So you’ve created your shiny new website, optimized it with keywords and you’re waiting for Google to let the traffic in. Well, if you look at your analytics account probably you’ll notice that the traffic spikes aren’t as impressive as expected. To make the content work for itself you need backlinks.
Have you ever wondered why you see particular results in search engines for your query?
Results that appear there aren’t accidental. Thanks to backlinks search engines can determine the popularity of your website. Think about it as casting votes. The more votes your website receives, the more popular it is in the eyes of Google.
On the hunt on the backlink opportunities? Not so fast – there are a few things you should know before starting a link building campaign.
What you need to know about backlinks
No matter if you’re analyzing your own backlink profile or you try to decide if getting a link from a specific place is worth it, there are a few things to consider during your analysis.
If you’re about to start building links, focus mostly on quality, not quantity. You can have less backlinks pointing to your website, but if they will keep a certain level of quality, they will have a much bigger impact on your SEO. Quality backlinks mostly come from reputable websites. This kind of “vote” toward a website has a much bigger power in terms of getting higher rankings.
You could ask at this point what a reputable website even mean? Well-established, high-traffic volume websites can be a good reference. Google trust them, because they are very popular among the visitors, they have a couple years of history and they have built a recognizable brand.
Link from such a place would be a mark of trust. But what about smaller websites? Most of the times there are smaller, yet still reputable websites in any niche. When people search for a highly specific information, this kind of websites would provide much better results because of the relevance.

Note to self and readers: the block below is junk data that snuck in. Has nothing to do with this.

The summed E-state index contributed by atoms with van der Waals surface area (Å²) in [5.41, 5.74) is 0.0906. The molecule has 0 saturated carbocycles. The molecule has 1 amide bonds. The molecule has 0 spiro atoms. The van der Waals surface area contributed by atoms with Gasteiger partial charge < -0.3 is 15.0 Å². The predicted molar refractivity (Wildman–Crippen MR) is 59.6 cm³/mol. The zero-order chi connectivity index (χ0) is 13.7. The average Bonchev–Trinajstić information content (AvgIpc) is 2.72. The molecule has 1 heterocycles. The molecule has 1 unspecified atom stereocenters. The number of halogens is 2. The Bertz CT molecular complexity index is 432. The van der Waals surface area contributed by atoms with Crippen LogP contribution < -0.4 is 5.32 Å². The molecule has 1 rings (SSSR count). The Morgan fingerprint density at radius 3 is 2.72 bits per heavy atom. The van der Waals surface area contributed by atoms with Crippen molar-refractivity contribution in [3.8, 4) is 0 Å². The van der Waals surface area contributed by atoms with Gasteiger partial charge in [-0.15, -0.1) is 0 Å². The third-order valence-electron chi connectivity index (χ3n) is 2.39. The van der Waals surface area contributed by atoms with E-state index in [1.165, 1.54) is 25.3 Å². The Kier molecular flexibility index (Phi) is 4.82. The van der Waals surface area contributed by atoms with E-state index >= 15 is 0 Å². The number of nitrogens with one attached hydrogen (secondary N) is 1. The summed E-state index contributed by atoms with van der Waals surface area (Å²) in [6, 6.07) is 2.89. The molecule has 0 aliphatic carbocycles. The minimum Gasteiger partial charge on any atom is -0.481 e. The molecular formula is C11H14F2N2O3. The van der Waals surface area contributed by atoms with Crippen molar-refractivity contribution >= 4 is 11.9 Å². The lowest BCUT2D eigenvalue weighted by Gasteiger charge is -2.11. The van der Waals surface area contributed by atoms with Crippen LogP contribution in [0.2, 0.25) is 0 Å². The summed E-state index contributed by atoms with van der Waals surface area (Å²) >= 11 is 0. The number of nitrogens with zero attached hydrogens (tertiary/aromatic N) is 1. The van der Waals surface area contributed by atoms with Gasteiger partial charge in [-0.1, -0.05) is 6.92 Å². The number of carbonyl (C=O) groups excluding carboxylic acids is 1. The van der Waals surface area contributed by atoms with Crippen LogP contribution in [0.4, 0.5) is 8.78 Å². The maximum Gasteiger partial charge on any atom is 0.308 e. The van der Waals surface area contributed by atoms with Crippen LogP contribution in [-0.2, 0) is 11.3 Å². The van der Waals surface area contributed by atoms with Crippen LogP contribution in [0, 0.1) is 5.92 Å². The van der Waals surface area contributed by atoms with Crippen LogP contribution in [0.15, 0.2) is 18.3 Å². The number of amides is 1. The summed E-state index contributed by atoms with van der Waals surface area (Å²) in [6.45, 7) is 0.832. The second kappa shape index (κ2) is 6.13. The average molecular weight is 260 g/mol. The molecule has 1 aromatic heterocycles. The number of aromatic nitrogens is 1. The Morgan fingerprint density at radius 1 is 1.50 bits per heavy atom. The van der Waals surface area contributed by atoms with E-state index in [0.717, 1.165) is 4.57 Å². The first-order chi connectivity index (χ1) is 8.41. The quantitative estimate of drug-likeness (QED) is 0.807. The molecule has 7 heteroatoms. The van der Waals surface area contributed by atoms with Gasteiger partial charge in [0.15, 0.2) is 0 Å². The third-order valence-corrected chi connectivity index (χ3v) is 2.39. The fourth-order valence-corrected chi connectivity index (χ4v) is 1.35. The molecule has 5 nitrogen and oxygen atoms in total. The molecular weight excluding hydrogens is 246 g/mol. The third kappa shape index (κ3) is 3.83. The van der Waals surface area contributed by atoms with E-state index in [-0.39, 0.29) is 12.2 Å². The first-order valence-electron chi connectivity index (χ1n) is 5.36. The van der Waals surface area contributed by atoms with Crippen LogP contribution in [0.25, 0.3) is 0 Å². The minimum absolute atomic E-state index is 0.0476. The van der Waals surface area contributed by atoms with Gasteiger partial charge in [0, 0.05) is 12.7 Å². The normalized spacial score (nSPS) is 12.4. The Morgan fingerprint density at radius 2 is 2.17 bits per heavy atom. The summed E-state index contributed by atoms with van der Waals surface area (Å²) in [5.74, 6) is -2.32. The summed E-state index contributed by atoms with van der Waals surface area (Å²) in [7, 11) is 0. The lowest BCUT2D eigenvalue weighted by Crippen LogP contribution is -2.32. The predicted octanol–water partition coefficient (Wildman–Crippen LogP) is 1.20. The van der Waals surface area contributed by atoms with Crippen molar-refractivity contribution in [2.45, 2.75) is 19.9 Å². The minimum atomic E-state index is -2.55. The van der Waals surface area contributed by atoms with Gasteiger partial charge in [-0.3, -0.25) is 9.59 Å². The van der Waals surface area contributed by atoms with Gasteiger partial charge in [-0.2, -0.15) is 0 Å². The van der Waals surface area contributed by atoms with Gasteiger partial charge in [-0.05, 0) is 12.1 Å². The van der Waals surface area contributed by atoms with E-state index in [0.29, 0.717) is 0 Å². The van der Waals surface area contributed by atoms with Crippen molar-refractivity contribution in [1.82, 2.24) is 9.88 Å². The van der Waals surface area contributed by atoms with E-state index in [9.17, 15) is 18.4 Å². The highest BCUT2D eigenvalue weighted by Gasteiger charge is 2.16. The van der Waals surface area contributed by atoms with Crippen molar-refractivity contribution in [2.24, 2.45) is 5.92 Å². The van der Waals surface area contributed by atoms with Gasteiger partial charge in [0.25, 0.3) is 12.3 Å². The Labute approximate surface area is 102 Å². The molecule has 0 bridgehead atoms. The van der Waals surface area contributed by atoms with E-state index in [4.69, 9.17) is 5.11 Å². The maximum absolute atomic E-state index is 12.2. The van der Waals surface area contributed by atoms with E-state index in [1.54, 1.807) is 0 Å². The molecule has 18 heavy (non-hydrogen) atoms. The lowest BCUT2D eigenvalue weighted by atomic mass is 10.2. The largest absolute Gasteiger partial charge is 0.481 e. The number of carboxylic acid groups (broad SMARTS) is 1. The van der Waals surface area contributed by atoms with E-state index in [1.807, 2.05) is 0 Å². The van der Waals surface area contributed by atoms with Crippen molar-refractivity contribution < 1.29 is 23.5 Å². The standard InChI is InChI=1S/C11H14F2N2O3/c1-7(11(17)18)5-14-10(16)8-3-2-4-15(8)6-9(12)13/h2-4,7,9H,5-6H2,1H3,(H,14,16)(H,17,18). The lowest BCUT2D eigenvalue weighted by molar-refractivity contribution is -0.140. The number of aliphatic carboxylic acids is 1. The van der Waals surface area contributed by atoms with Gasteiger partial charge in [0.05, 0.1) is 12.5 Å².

The math is really simple here – quality backlinks from reputable websites will make yours appear higher. Most of the times links from the biggest portals are extremely difficult to obtain. It is also difficult to create content, which might go viral and get their attention. Many backlinks with sufficient quality will do the job – of course the better they are, the better for your rankings.
Regarding the backlinks source, for example if it comes from a specific domain, you could go a little deeper with your analysis. Where do the backlink from within the domain comes from? Is it content, author box, comments section or maybe a footer of the web page? The placement of a link is a very important factor. It is far more profitable for your website to receive a contextual backlink from the actual content, rather than different parts of the web page, e.g. social sharing widgets.
Basically there are two kinds of links – dofollow and nofollow ones. The small difference between them has a great impact on SEO. Basically the most desirable links are dofollow ones. They pass further all of the valuable parameters like domain’s authority. On the other hand nofollow links come in handy, when you receive links from spammy places. Here’s a little reference how it works:
It’s always natural for a website to have both types of links.
Anchor text is a clickable text of the actual link (it can be different than the actual url). The modern approach to link building assumes that it’s safe to use branded and naked url as anchor texts. Widely overused exact-match anchor texts resulted in ongoing Google algorithm updates… and lots of penalties for the webmasters who tried to rank their websites using spammy link schemes.
Last, but not least – check out the country where the domain (your backlink source) is registered. Different countries have a different domain names. It would be better (and easier!) for you to rank a website in United Kingdom, if you’d get links specifically from this country.